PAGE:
HMNZS Arbutus (K403)
HMNZS Arbutus in July 1944
|Career (New Zealand)|
|Builder:||George Brown and Company of Greenock, Scotland|
|Laid down:||3 May 1943|
|Launched:||26 January 1944|
|Commissioned:||5 July 1944|
|Identification:||Pennant number: K403|
|Fate:||Broken up June 1951|
|Class & type:||Flower-class corvette|
|Displacement:||980 tons standard
1,350 tons full load
|Length:||63.5 m (208 ft) o/a|
|Beam:||10.1 m (33 ft)|
|Draught:||5.3 m (17 ft)|
|Propulsion:||2 fire tube oilers, one 4-cycle triple-expansion steam engine 2,880 ihp (2,130 kW)|
|Speed:||16 knots (30 km/h) at 2,750 hp (2,050 kW)|
|Range:||3,500 nautical miles (6,500 km) at 12 knots (22 km/h)|
|ASDIC, radar (4×1-20mm)|
|Armament:||1 × BL 4 in (102 mm) Mk IX gun
8 × 20 mm Oerlikon anti-aircraft guns
ATW Hedgehog anti-submarine mortar
Depth charge projectors: 72 depth charges
HMNZS Arbutus was a modified Flower-class corvette of the Royal New Zealand Navy (RNZN). Built for the Royal Navy as HMS Arbutus, the corvette was transferred to the RNZN on completion in 1944, and operated during the final years of World War II. In April 1947, Arbutus was one of the units involved in a mutiny over poor pay and working conditions. She was decommissioned in 1948 and broken for scrap in 1951.
The corvette was built for the Royal Navy by George Brown and Company of Greenock, Scotland. She was laid down on 3 May 1943, and launched on 26 January 1944. Before completion, she was transferred to the Royal New Zealand Navy, and commissioned on 5 July 1944.
World War II
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In early February, Arbutus was deployed on a two-month show the flag cruise around the Pacific Islands. The deployment had seen several incidents, the first of which occurred while the ship was docked in Tahiti; sailors who were meant to be guarding the ship became drunk, after which a crowd of Tahitians attempted to board the ship and remove equipment. On departure, the corvette sailed into a heavy storm, which lasted for several days. Waves breaking over the bow rendered the bridge unusable, and many aboard—including the ship's cat, for the first and only time in its life—were seasick. Water contamination of the fuel oil taken on in Tahiti damaged the propulsion machinery, further adding to the problems. When Arbutus finally limped into port at the end of March, the ship's company were informed that they would only remain at HMNZS Philomel long enough to take on aviation fuel and supplies to be delivered to the Cook Islands.
At the time of Arbutus ' return to Philomel, there were problems affecting sailors across the RNZN. The main cause of unhappiness was a pay review due to be released in the next few days; the review was a year late, and sailors learned that they would still be underpaid in comparison to Army and Air Force equivalents, and that the government had backed down on its promise to backdate the pay to the original due date of the review. In addition, attempts to improve the working and living conditions aboard RNZN ships through lower-deck committees had proven to be ineffective.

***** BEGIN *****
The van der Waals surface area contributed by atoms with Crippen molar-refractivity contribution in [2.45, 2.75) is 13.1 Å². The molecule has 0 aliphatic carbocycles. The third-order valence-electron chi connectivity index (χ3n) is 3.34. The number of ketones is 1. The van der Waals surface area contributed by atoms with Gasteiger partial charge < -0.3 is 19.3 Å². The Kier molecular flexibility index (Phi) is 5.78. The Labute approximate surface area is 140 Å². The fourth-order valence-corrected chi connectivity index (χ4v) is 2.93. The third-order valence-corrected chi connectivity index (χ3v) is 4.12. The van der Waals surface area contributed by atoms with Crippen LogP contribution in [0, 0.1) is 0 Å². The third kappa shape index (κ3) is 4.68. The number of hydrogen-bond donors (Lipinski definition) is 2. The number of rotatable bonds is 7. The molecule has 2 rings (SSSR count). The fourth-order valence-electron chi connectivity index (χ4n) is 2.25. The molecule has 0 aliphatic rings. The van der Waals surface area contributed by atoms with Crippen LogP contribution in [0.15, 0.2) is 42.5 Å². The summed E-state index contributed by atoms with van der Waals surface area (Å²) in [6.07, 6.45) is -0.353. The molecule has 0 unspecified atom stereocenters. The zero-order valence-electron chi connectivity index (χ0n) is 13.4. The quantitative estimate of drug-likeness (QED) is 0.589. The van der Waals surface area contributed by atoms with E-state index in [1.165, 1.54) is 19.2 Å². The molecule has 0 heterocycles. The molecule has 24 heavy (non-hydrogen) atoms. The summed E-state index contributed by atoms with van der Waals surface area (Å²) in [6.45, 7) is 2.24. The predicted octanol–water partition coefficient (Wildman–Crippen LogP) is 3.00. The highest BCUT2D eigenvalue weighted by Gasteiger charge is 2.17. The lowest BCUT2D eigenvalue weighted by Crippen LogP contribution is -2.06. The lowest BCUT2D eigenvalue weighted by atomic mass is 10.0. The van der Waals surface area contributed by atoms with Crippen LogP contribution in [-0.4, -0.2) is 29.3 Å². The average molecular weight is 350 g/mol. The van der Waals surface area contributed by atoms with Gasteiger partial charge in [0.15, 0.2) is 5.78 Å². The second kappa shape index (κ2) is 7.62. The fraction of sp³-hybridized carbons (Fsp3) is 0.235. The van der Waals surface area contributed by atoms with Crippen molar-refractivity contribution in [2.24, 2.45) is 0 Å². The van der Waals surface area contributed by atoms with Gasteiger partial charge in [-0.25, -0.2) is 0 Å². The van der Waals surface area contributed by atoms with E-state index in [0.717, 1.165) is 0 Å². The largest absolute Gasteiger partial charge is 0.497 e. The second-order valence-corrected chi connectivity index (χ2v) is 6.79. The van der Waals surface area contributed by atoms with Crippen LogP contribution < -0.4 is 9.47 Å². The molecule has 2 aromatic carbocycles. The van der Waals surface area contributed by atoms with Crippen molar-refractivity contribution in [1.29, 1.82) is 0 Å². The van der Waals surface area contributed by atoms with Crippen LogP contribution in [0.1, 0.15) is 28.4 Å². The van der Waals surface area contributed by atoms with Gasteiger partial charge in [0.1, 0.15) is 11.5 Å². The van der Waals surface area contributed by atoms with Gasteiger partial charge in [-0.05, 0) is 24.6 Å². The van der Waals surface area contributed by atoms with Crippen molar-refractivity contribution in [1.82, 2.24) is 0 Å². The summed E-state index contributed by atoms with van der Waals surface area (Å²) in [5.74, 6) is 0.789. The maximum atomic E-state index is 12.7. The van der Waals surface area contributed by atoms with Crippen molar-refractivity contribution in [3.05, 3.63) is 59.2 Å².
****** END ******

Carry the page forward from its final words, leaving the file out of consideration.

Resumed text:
On the morning of 1 April, 100 sailors at Philomel refused duty at morning parade; they were later joined by personnel from HMNZS Black Prince which was undergoing refits at the base. The ship's company of Arbutus had been confined to the ship in preparation for their imminent departure, but at 14:00, representatives of the mutineers walked up to the dock next to the corvette and began discussions with those aboard. All the sailors aboard Arbutus joined the mutiny, bringing the numbers up to 200. That afternoon, the mutineers marched off the base. Although the government agreed to make the new pay rates retrospective, the mutineers intended to remain off base until the rest of their demands were met. This did not happen; on 3 April, the sailors were ordered to return to work and accept punishment or be discharged. Of the 200, only 23 men returned to the base, they, along with 18 British loan personnel were used to man Arbutus and get her underway for the Cook Islands that afternoon. In their haste to separate the loyalists from further mutinous influences, the ship was not properly provisioned, and all aboard were forced to eat canned pilchards for the entire voyage.
- Frame & Baker, Mutiny!, p. 190
- Frame & Baker, Mutiny!, p. 191
- Frame & Baker, Mutiny!, p. 192
- Frame & Baker, Mutiny!, p. 194
- Frame & Baker, Mutiny!, p. 193
- Frame & Baker, Mutiny!, pp. 194–6
- Frame & Baker, Mutiny!, p. 196
- Frame & Baker, Mutiny!, p. 200
- Frame & Baker, Mutiny!, p. 201
- Frame, Tom; Baker, Kevin (2000). Mutiny! Naval Insurrections in Australia and New Zealand. St. Leonards, NSW: Allen & Unwin. ISBN 1-86508-351-8. OCLC 46882022.
- Walters, Sydney David (1956) The Royal New Zealand Navy: Official History of World War II, Department of Internal Affairs, Wellington Online
- McDougall, R J (1989) New Zealand Naval Vessels. Page 49-51. Government Printing Office. ISBN 978-0-477-01399-4